The coordinator and the non-coordinator devices share the same bandwidth, wherein the coordinator coordinates the sharing of that bandwidth. Standards have been developed to establish protocols for sharing bandwidth in a wireless personal area network (WPAN) setting. As noted, the IEEE standard 802.15.3 provides a specification for the PHY layer and the MAC layer in such a setting where bandwidth is shared using a form of time division multiple access (TDMA). According to the present invention, the MAC layer defines a superframe structure, described below, through which the sharing of the bandwidth by the non-coordinator devices 14 is managed by the coordinator 12 and/or the non-coordinator devices 14.
According to the present invention, in a contention-free period, instead of the PCF polls, time scheduling is utilized wherein beacons provide information about scheduled channel time blocks. A superframe-based channel access control for transmission of uncompressed video over wireless channels, according to the present invention, is applied based on a superframe structure shown by example in
The schedules 30 represent the reserved CTBs 32, and the time periods between the schedules 30 are unreserved CTBs. As such, each superframe 20 includes two CTB categories: reserved CTBs 32, and unreserved CTBs. Such a superframe 20 is useful for channel access control using the CTBs for transmission of uncompressed video over wireless channels (e.g., the HR channel 18 and the LR channel 16). Beacons are used to separate channel time into multiple superframes. In each superframe there are contention periods and contention-free periods. In each CFP there are one or more schedules. A superframe includes a contention-based control period (CBCP), a CFP including multiple reserved channel time blocks (RCTBs) and/or unreserved channel time blocks (UCTBs). Specifically, the superframe 20 includes:
The reserved CTBs 32 are reserved by one or multiple stations 14 for transmission of commands, isochronous streams and asynchronous data connections. The reserved CTBs 32 are used to transmit commands, isochronous streams and asynchronous data connections. Each reserved CTB 32 can be used for transmitting a single data frame or multiple data frames. The schedules 30 organize the reserved CTBs 32. In each superframe 20, a schedule 30 can have one reserved CTB 32 (e.g., for pre-scheduled beam-searching or bandwidth reservation signaling) or multiple periodical reserved CTBs 32 (e.g., for an isochronous stream). Unreserved CTBs 37 are typically used to transmit CEC and MAC control and management commands on the LR channel. No beamforming transmission is allowed within the unreserved CTBs. Unreserved CTBs 37 can also be used for transmission of control and management packets between devices 14 if direct link support (DLS) is allowed. During an unreserved CTB 37, only the LR channel, operating in an omni-direction mode, can be utilized. No information can be transmitted on the HR channel during an unreserved CTB 37. Different contention-based medium access mechanisms, such as a carrier sense multiple access (CSMA) scheme or a slotted Aloha scheme can be used during an unreserved CTB 37.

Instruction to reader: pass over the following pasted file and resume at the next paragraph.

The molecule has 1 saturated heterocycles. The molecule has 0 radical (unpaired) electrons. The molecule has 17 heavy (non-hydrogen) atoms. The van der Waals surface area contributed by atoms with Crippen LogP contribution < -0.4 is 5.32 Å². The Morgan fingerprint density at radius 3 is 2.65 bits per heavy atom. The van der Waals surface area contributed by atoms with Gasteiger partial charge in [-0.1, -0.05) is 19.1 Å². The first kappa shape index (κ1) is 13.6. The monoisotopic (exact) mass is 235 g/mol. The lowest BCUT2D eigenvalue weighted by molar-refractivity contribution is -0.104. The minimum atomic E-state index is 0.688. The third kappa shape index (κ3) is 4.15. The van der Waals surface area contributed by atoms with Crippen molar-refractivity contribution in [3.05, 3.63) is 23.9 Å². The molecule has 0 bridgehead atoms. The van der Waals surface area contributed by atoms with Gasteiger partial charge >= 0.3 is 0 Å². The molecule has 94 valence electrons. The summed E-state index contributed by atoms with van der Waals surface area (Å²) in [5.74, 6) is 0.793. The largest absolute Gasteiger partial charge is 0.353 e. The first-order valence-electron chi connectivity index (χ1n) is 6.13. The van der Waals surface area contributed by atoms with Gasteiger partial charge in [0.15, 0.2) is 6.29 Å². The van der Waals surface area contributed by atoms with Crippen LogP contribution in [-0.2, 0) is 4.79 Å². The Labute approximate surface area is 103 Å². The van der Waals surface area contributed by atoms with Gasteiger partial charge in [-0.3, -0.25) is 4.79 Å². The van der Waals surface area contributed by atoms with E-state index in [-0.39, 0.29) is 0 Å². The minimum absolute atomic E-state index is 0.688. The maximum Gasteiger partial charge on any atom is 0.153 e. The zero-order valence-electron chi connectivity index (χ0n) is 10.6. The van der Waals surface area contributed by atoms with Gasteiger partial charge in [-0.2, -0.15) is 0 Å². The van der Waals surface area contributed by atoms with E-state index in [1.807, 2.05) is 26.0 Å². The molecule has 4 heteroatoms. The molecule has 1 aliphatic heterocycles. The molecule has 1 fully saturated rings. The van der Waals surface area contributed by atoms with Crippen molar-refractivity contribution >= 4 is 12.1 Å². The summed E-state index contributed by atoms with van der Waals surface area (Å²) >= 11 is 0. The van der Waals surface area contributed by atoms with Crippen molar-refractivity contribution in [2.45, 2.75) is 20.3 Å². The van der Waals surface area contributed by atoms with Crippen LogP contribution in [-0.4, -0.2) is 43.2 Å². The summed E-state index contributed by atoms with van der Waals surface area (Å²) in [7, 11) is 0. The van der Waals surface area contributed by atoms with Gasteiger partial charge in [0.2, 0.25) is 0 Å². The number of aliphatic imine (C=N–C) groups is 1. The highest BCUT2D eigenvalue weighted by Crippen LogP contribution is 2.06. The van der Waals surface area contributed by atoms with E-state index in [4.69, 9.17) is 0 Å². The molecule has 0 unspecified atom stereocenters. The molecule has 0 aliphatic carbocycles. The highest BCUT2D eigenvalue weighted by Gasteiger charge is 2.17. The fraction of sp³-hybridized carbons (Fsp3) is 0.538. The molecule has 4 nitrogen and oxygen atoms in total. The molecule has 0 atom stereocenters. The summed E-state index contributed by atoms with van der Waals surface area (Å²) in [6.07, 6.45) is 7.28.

A beacon 22 is transmitted periodically to identify the start of every superframe 20. Configuration of the superframe 20 and other parameters are included in the beacon 22. For example, the beacon 22 indicates the start time and length of the periods CBCP 24 and the CFP 28. In addition, the beacon 22 dictates an allocation of the CTBs in the CFP 28 to different stations 14 and streams. Since devices can implicitly know the timing information of unreserved CTBs, a beacon frame need not carry timing information for unreserved CTBs.
For reservation-based time allocation, data transmissions using beamforming must be reserved in advance. A device 14 requests send-bandwidth from the coordinator 12 for the transmission of both isochronous streams and asynchronous data. If there is enough bandwidth, the coordinator 12 allocates a schedule for the requesting device. Each schedule includes a series of evenly distributed reserved CTBs 32 having equal durations. A schedule can include multiple reserved CTBs 32, or one reserved CTB 32 in a superframe 20, or one reserved CTB 32 in every N superframes 20. Usually an isochronous stream is transmitted within one schedule for each superframe 20. However, it is also possible to allocate multiple schedules for one isochronous or asynchronous stream. Multiple streams belonging to the same device can also be transmitted within one schedule. Each data packet 31 transmitted from a device to a destination has a corresponding ACK packet 33 sent back from that destination, wherein each data packet 31 and corresponding ACK packet 33 form a data-ACK pair. A CTB 32 can include a single data-ACK pair or multiple data-ACK pairs.
A schedule can be reserved for periodical beam-searching in which one reserved CTB 32 appears every 1˜2 seconds. Periodical beam-searching can also be performed within unreserved CTBs. In addition to periodical beam-searching, event-driven beam-searching (i.e., dynamic beam-searching) can be triggered by factors such as bad channel status. If event-driven beam-searching is to be implemented without affecting other reserved schedules, the length of any reserved CTB for a schedule (Treserved
In order to establish a WVAN for communication using the above superframe architecture, the coordinator 12 first establishes a channel. This involves scanning available frequencies to determine available channels (i.e., not in use by neighboring networks). All the LR channels are scanned to find channels with minimal interference with other networks. Then, the frequency band of the HR channels is scanned for interference, and a channel which minimal interference is selected.